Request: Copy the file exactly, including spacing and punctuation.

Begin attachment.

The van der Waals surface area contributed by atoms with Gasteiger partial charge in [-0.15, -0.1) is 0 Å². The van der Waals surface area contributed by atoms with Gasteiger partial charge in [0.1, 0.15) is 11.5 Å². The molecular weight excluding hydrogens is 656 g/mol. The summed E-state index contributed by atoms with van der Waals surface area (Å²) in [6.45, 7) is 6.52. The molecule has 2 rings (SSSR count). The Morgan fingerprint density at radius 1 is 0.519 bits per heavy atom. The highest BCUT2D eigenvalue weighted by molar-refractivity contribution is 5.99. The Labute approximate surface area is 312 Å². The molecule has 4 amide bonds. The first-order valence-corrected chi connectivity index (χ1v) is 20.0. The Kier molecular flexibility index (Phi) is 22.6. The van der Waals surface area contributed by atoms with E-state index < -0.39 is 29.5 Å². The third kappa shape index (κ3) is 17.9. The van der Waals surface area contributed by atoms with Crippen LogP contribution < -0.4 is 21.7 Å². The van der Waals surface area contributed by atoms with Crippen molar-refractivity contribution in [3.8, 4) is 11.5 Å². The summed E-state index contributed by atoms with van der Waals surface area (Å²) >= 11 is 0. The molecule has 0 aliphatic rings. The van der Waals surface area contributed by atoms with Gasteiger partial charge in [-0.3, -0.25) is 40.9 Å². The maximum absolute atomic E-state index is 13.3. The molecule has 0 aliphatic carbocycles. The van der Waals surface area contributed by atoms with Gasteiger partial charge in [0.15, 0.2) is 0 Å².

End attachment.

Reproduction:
The van der Waals surface area contributed by atoms with Gasteiger partial charge in [-0.15, -0.1) is 0 Å². The van der Waals surface area contributed by atoms with Gasteiger partial charge in [0.1, 0.15) is 11.5 Å². The molecular weight excluding hydrogens is 656 g/mol. The summed E-state index contributed by atoms with van der Waals surface area (Å²) in [6.45, 7) is 6.52. The molecule has 2 rings (SSSR count). The Morgan fingerprint density at radius 1 is 0.519 bits per heavy atom. The highest BCUT2D eigenvalue weighted by molar-refractivity contribution is 5.99. The Labute approximate surface area is 312 Å². The molecule has 4 amide bonds. The first-order valence-corrected chi connectivity index (χ1v) is 20.0. The Kier molecular flexibility index (Phi) is 22.6. The van der Waals surface area contributed by atoms with E-state index < -0.39 is 29.5 Å². The third kappa shape index (κ3) is 17.9. The van der Waals surface area contributed by atoms with Crippen LogP contribution < -0.4 is 21.7 Å². The van der Waals surface area contributed by atoms with Crippen molar-refractivity contribution in [3.8, 4) is 11.5 Å². The summed E-state index contributed by atoms with van der Waals surface area (Å²) >= 11 is 0. The molecule has 0 aliphatic rings. The van der Waals surface area contributed by atoms with Gasteiger partial charge in [-0.3, -0.25) is 40.9 Å². The maximum absolute atomic E-state index is 13.3. The molecule has 0 aliphatic carbocycles. The van der Waals surface area contributed by atoms with Gasteiger partial charge in [0.15, 0.2) is 0 Å².